The purpose of our blog is to discuss topical issues, stories, and situations, as well as to share what we are up to and new ways for you to get involved. We are always searching for possible answers to the question: Why is a girl's worth culturally and historically relative?

Friday, August 16, 2013

Inspirational Girls: Evanna Lynch


Evanna Lynch, receiving a signed copy of Harry Potter while battling anorexia in the hospital.

Brave Enough to be Me: Evanna Lynch

As a young girl, some of my greatest role models came from books: Jo March from Little Women, Elizabeth Bennet from Pride and Prejudice, and Kristy Thomas from The Babysitters Club. These characters helped me meet the challenges of growing up. 

The same could be said for Evanna Lynch, who is best known as Luna Lovegood in the Harry Potter movie series. Evanna's inspiration, however, wasn't just about personality. It was about strength and self-love.

Evanna Lynch recently admitted to having been diagnosed with anorexia, a severe eating disorder, by the age of 11. In an interview with BANG Showbiz, Evanna stated:

I was very tormented and, eventually I was just like, 'I hate this, I don't want to be this person any more.' My 'Harry Potter' character Luna really inspired me, I thought, 'I really wanna be someone like that.'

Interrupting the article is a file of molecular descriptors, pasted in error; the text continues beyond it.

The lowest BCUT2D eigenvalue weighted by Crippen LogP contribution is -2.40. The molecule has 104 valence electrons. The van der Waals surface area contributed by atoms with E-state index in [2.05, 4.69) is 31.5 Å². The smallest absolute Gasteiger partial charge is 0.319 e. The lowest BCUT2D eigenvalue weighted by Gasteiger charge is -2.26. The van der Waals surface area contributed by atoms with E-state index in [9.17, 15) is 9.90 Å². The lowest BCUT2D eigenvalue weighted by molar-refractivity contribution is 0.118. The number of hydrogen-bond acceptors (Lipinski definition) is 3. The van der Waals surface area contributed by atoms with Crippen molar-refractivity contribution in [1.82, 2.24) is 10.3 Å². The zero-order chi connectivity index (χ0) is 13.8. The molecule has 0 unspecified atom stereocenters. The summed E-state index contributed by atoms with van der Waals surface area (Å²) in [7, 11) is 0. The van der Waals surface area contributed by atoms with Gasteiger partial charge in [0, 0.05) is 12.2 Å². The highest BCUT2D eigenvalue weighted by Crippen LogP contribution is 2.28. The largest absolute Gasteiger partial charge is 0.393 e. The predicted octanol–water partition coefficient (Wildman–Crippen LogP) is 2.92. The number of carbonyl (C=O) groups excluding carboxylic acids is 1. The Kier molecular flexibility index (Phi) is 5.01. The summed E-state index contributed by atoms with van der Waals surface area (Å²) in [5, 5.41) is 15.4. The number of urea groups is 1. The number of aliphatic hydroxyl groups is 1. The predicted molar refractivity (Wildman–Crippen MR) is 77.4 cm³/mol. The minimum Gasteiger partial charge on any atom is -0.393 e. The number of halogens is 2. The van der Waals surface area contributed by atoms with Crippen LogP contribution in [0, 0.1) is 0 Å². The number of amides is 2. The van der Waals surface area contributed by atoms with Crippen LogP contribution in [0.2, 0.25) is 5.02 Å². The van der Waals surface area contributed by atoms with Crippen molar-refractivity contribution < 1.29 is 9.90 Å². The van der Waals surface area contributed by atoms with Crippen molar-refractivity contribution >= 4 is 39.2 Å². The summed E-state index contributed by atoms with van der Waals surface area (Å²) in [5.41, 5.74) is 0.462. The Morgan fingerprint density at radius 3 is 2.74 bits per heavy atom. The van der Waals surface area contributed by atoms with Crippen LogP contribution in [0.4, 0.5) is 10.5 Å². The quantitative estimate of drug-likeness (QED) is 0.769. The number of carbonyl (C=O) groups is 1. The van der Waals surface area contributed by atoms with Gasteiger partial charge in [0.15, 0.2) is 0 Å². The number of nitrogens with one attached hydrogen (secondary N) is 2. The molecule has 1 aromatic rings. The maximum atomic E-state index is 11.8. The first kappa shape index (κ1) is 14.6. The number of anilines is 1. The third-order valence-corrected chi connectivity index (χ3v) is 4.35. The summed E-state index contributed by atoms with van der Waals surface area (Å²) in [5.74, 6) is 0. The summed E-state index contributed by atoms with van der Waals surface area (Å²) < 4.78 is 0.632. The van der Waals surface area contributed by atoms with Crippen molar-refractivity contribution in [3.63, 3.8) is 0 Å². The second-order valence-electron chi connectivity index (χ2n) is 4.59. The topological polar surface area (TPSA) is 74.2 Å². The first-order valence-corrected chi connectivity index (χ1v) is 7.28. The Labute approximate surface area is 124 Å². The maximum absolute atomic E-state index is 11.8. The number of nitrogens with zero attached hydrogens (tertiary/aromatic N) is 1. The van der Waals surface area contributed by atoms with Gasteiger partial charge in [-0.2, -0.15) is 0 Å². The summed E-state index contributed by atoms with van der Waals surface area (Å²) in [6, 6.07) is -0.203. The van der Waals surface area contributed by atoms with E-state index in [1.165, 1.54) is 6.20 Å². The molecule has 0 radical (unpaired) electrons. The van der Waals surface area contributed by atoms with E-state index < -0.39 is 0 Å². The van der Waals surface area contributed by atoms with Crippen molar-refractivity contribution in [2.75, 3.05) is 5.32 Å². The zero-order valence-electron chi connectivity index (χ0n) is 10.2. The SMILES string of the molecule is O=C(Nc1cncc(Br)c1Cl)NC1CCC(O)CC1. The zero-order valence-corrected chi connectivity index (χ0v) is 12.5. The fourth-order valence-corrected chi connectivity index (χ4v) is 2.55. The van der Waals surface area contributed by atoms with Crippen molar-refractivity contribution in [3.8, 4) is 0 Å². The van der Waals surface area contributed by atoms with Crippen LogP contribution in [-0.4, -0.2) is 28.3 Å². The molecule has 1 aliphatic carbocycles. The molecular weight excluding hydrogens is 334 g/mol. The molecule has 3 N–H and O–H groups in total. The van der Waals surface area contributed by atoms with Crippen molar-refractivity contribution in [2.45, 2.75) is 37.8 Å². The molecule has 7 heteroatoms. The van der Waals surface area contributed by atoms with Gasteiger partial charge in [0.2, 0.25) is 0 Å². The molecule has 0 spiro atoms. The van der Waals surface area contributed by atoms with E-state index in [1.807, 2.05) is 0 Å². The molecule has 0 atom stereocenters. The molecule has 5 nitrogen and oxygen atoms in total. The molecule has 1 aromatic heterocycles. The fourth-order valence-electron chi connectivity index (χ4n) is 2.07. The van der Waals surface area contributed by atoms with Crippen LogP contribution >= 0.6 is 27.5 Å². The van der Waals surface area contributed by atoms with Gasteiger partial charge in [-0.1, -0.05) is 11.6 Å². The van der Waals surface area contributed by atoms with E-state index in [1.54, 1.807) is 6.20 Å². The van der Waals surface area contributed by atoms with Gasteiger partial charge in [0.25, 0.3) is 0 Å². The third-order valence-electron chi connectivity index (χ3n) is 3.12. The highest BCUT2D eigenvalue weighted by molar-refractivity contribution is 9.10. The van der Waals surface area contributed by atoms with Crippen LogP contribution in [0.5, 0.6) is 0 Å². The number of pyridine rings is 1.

It shaped me. I had to learn how to channel it. Those eating disorders are so much about you wanting to be perfect and be the perfect size, but I also had to learn it was a very cowardly thing to strive to be a certain shape.

Because of her love for the Harry Potter books, Evanna wrote to J. K. Rowling asking for advice on her disorder. Rowling wrote back, telling Evanna that anorexia was a destructive, not creative, thing. Rowling also told Evanna that if she got healthy, she could audition to play Luna in the movies.

Taking that advice to heart, Evanna set out to be as much of a role model as Luna. She beat anorexia. She auditioned for and was given the part of Luna Lovegood. She learned that anorexia is about fear and certainties, knowing that you can always lose weight, always remain in control. But that isn't bravery. Bravery is about having the guts to do something that isn't certain.  

In my book, Evanna's journey is just as inspirational as the ones undertaken by Luna, Jo, Elizabeth, and Kristy–only Evanna's a real person. She continues acting, is involved in several non-profits, and is training to be a yoga teacher. Today, Evanna's a lot like Luna: brave enough to be herself, no matter what others think of her.  

-Tiffany Piotti
Junior Girl
Girl Museum Inc.

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